Alumni Speak: Rohit Ramasubramanian, BCG


T5E interviews recent alumni across a wide variety of industries who have spent a year or more at their respective firms. We hope this will enlighten current students with respect to what companies look for while recruiting undergraduates and help them make more informed career choices.

Rohit Ramasubramanian

What does the Boston Consulting Group (BCG) do?

BCG is a management consulting firm. Clients consult BCG to help solve problems they face. BCG itself may approach clients to offer solutions to issues they (BCG) spot in the running of the company. ‘Clients’ may include companies from across a wide variety of sectors (pharmaceutical, financial services, manufacturing, etc.) and the solutions offered may vary in function – for instance, changing the company’s corporate structure is ‘organisational’ while redesigning company strategy is ‘operational’. The modes of help offered also differ – BCG itself may help implement changes at the lowest level in a supply chain firm, while modifying company strategy involves analysis and recommendations at a higher level.

BCG in India employs 400-450 people (including 20 odd partners) across three offices and is growing at a rapid pace.

What does your work with BCG involve?

Every team working for a client is led by a project leader, who is in touch with his/her counterpart from the client’s side. The team consists of one or more associates (which is what I am), senior associates (typically MBA graduates) and consultants (typically MBAs with experience). While a consultant interacts with high-ranking individuals from the client’s side, an associate is an entry level position. An associate typically interacts with the middle or lower management – analysing the existing situation at their level, suggesting changes for improvements and helping implement the same. All three positions involve both analysis of the case and client interaction – an associate may do more of analysis and less of client interaction.

So consulting is not just about making presentations (we won’t be paid if that were the case). I am currently posted in Mumbai, but my work often takes me on ground, to the client’s site. It’s not a nine to five job, and 13-15 hour days or 70 hour weeks are not uncommon. That requires a lot of motivation and effort – it’s not only about what you implement but your thought process on how to go about it that makes it both challenging and exciting.

What is the work environment at BCG like?

In short – excellent. Colleagues are good, genuinely caring people. It’s almost like moving to another IIT – surrounded by smart, hardworking, like-minded people.

There’s no distinction as such of being an IIT alumnus. In fact, there are not many IITM alumni here at this point in time.

What are the career prospects in or beyond BCG?

BCG has no issues in promoting an undergraduate to higher positions, depending on performance. So an associate can progress to the level of a partner in ten years without pursuing higher studies.

The prospects outside BCG are also attractive – be it in private equity or venture capital or a good government agency. Even becoming an executive assistant (one who works directly under a company CEO) is possible. All this can happen through the contacts and network one builds as part of work here.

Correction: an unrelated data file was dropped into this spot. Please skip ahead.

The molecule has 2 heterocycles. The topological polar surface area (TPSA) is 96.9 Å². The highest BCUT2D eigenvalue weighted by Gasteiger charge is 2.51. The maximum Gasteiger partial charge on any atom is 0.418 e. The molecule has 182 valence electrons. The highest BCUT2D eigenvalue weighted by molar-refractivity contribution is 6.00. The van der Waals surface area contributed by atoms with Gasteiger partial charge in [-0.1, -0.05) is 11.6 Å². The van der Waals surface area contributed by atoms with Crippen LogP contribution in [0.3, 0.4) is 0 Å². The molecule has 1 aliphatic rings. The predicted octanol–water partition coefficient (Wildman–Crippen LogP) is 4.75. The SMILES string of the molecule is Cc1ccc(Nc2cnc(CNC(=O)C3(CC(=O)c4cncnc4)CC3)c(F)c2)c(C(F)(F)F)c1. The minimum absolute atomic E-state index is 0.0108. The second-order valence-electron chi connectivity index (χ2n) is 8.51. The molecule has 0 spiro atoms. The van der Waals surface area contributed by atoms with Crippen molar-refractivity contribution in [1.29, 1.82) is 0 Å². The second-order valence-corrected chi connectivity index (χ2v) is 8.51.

There is excellent scope for higher studies as well. Working here serves as valuable experience for pursuing an MBA abroad, especially in one of the Ivy League universities.

What does BCG look for while recruiting undergraduates?

An initial shortlist is based on one’s performance across 4/5 years in insti. BCG looks for well-rounded personalities with good academic records, with ‘spikes’ in their resumé – unique achievements that set them apart from peers. For instance, a very high CGPA (being in the top five of your class), projects that stand out and submission of a paper might get you a spot. But so might a reasonable CGPA plus a number of unique/interesting initiatives you have taken up. Alumni do have a role to play in selections since they are familiar with what ‘core-ships’, ‘secretary-ships’ and other positions/achievements indicate.

At the interview stage, it’s about decorum and professionalism but more importantly, the ability to crack cases. These are simulated situations that mirror the kind of problems consultants deal with everyday.

The job requires drive, a never-give-up approach and a sound thought process, all of which may be reflected in your resumé as well as your ability to crack cases.

Any final thoughts…

Most undergraduates in their final year don’t really know what to do next. Consulting offers exposure to a wide range of industries, which should eventually help you choose where you want to settle. Networking opportunities are aplently. The options after leaving (at any point) are also vast – today, BCG ‘alumni’ can be found in companies across industries and domains.


Rohit ‘Dhakkan’ Ramasubramanian (B.Tech/ME/2011) was a resident of Mandakani hostel. Among the most prolific Scrabble players and cryptic crossword solvers at the institute, he was also Core Member (Events) for Saarang 2011.

If you are an alumnus and you have a story to contribute about your first job, write to us at t5e.iitm [at] gmail [dot] com and we will get in touch with you.

Editor’s note: The views expressed here are those of the interviewee alone and do not represent the views of, or should not be attributed to, Boston Consulting Group.

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